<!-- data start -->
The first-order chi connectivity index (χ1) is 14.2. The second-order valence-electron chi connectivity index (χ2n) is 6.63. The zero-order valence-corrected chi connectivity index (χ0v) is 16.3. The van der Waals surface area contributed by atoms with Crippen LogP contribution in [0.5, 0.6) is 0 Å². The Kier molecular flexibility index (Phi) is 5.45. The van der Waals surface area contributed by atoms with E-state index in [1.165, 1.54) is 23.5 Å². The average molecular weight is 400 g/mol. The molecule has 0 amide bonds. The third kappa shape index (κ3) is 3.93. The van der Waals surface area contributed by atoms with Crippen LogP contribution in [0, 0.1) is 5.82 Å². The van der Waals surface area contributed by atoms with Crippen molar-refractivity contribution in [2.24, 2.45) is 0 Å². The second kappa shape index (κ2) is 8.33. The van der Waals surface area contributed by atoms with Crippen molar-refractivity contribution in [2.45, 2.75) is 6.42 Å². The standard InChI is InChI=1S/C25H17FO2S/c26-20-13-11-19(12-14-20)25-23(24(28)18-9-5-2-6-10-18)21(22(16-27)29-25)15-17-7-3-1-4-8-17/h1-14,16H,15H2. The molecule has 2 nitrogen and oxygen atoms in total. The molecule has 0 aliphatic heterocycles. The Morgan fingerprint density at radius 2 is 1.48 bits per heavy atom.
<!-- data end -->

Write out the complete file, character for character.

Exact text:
The first-order chi connectivity index (χ1) is 14.2. The second-order valence-electron chi connectivity index (χ2n) is 6.63. The zero-order valence-corrected chi connectivity index (χ0v) is 16.3. The van der Waals surface area contributed by atoms with Crippen LogP contribution in [0.5, 0.6) is 0 Å². The Kier molecular flexibility index (Phi) is 5.45. The van der Waals surface area contributed by atoms with E-state index in [1.165, 1.54) is 23.5 Å². The average molecular weight is 400 g/mol. The molecule has 0 amide bonds. The third kappa shape index (κ3) is 3.93. The van der Waals surface area contributed by atoms with Crippen LogP contribution in [0, 0.1) is 5.82 Å². The van der Waals surface area contributed by atoms with Crippen molar-refractivity contribution in [2.24, 2.45) is 0 Å². The second kappa shape index (κ2) is 8.33. The van der Waals surface area contributed by atoms with Crippen molar-refractivity contribution in [2.45, 2.75) is 6.42 Å². The standard InChI is InChI=1S/C25H17FO2S/c26-20-13-11-19(12-14-20)25-23(24(28)18-9-5-2-6-10-18)21(22(16-27)29-25)15-17-7-3-1-4-8-17/h1-14,16H,15H2. The molecule has 2 nitrogen and oxygen atoms in total. The molecule has 0 aliphatic heterocycles. The Morgan fingerprint density at radius 2 is 1.48 bits per heavy atom.